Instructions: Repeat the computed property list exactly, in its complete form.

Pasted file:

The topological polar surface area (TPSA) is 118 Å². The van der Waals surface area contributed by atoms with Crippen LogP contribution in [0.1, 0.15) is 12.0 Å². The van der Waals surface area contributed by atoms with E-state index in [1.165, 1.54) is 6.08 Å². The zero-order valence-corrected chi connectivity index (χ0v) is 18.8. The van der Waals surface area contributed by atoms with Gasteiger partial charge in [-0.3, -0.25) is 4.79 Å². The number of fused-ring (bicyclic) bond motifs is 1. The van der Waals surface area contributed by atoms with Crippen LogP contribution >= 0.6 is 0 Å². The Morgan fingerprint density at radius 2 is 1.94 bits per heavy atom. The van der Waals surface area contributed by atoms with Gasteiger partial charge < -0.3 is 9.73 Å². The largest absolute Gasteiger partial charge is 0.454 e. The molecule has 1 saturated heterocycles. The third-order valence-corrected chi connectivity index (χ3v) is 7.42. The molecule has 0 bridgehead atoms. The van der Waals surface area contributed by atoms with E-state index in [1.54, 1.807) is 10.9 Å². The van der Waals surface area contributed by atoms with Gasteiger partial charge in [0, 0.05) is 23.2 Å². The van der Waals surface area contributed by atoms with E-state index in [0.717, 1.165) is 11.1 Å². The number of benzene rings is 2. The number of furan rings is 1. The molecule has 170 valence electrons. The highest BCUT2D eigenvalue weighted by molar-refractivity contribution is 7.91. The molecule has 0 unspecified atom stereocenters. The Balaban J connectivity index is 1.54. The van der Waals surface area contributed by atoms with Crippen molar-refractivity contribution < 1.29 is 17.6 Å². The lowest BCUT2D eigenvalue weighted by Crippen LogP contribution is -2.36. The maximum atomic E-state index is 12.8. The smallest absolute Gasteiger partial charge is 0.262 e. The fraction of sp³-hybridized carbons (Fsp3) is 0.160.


The topological polar surface area (TPSA) is 118 Å². The van der Waals surface area contributed by atoms with Crippen LogP contribution in [0.1, 0.15) is 12.0 Å². The van der Waals surface area contributed by atoms with E-state index in [1.165, 1.54) is 6.08 Å². The zero-order valence-corrected chi connectivity index (χ0v) is 18.8. The van der Waals surface area contributed by atoms with Gasteiger partial charge in [-0.3, -0.25) is 4.79 Å². The number of fused-ring (bicyclic) bond motifs is 1. The van der Waals surface area contributed by atoms with Crippen LogP contribution >= 0.6 is 0 Å². The Morgan fingerprint density at radius 2 is 1.94 bits per heavy atom. The van der Waals surface area contributed by atoms with Gasteiger partial charge < -0.3 is 9.73 Å². The largest absolute Gasteiger partial charge is 0.454 e. The molecule has 1 saturated heterocycles. The third-order valence-corrected chi connectivity index (χ3v) is 7.42. The molecule has 0 bridgehead atoms. The van der Waals surface area contributed by atoms with E-state index in [1.54, 1.807) is 10.9 Å². The van der Waals surface area contributed by atoms with Gasteiger partial charge in [0, 0.05) is 23.2 Å². The van der Waals surface area contributed by atoms with E-state index in [0.717, 1.165) is 11.1 Å². The number of benzene rings is 2. The number of furan rings is 1. The molecule has 170 valence electrons. The highest BCUT2D eigenvalue weighted by molar-refractivity contribution is 7.91. The molecule has 0 unspecified atom stereocenters. The Balaban J connectivity index is 1.54. The van der Waals surface area contributed by atoms with Crippen molar-refractivity contribution < 1.29 is 17.6 Å². The lowest BCUT2D eigenvalue weighted by Crippen LogP contribution is -2.36. The maximum atomic E-state index is 12.8. The smallest absolute Gasteiger partial charge is 0.262 e. The fraction of sp³-hybridized carbons (Fsp3) is 0.160.